Objective: When treating RA patients, remission (REM) or at least low disease activity (LDA) is the ultimate therapeutic goal. The aim of this study was to assess the impact of multimorbidity on achieving REM or LDA.
Methods: In a prospective RA cohort, we identified patients initiating any DMARD with follow-up data 1 year after. Treatment effects were measured using the clinical disease activity index (CDAI) and the modified health assessment questionnaire (MHAQ); multimorbidity status was assessed using a counted multimorbidity index (cMMI). The proportion of patients reaching REM or LDA 1 year after DMARD commencement with respect to the cMMI was evaluated. In regression models, we calculated the odds ratio of achieving REM or LDA, and predicted CDAI and MHAQ 1 year after DMARD commencement for various levels of cMMI, adjusting for age, sex, disease duration, serostatus, disease activity at DMARD commencement, number of previous DMARDs, and type of DMARD, steroid and NSAID use.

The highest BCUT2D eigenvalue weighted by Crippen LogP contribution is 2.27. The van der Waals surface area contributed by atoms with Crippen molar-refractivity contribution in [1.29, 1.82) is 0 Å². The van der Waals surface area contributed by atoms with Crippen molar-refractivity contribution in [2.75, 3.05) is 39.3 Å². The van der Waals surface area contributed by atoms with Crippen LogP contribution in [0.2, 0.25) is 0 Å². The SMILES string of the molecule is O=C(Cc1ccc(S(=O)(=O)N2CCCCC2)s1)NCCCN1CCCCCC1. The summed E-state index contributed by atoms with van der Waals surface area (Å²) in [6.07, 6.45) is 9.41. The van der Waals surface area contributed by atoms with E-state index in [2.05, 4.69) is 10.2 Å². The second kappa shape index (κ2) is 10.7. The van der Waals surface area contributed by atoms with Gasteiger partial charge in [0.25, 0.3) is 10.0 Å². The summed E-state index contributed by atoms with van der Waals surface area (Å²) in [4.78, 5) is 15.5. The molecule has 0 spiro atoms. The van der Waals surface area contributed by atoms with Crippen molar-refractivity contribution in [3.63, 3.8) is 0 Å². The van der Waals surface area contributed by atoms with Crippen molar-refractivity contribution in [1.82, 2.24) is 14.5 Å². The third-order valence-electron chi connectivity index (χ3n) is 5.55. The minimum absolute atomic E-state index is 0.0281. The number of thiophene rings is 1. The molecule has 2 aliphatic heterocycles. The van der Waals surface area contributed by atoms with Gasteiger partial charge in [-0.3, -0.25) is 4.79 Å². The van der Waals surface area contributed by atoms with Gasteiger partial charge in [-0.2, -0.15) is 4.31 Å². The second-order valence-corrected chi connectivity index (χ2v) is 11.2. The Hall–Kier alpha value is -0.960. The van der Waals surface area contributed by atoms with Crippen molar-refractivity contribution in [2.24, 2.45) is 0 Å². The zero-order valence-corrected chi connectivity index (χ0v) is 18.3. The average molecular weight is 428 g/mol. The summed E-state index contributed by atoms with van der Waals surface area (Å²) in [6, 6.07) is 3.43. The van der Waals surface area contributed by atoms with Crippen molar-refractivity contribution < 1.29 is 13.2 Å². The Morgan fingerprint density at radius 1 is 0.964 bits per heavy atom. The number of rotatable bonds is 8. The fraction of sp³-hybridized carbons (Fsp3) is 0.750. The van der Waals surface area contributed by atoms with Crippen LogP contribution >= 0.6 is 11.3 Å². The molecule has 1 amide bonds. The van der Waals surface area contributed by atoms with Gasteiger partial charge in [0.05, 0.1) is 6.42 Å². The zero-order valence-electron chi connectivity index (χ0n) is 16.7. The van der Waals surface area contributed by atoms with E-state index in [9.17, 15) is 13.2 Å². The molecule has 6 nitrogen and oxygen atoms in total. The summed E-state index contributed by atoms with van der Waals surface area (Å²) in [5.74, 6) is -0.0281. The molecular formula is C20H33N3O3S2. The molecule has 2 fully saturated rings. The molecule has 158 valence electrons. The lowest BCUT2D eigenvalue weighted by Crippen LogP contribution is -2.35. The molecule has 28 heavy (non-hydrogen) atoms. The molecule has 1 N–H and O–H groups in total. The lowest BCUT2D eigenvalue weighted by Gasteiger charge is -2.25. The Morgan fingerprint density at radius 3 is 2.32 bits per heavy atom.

Results: A total of 815 patients started DMARDs; 414 were on the same DMARD after 1 year. The proportion of these patients achieving REM or LDA after 1 year was significantly lower in the patients with higher cMMI, following a linear trend (P < 0.01). After accounting for covariates, the odds ratio for REM associated with each additional morbidity in the cMMI was 0.72 (95% CI 0.55, 0.97) and 0.81 (95% CI 0.70, 0.94) for LDA. One year after DMARD initiation, CDAI (+0.16 per additional morbidity) and MHAQ scores (+0.15 per additional morbidity) were significantly worse (both P < 0.05).
Conclusion: Increased multimorbidity negatively affects the therapeutic goal of REM and LDA.
Keywords: multimorbidity; rheumatoid arthritis; treatment response.
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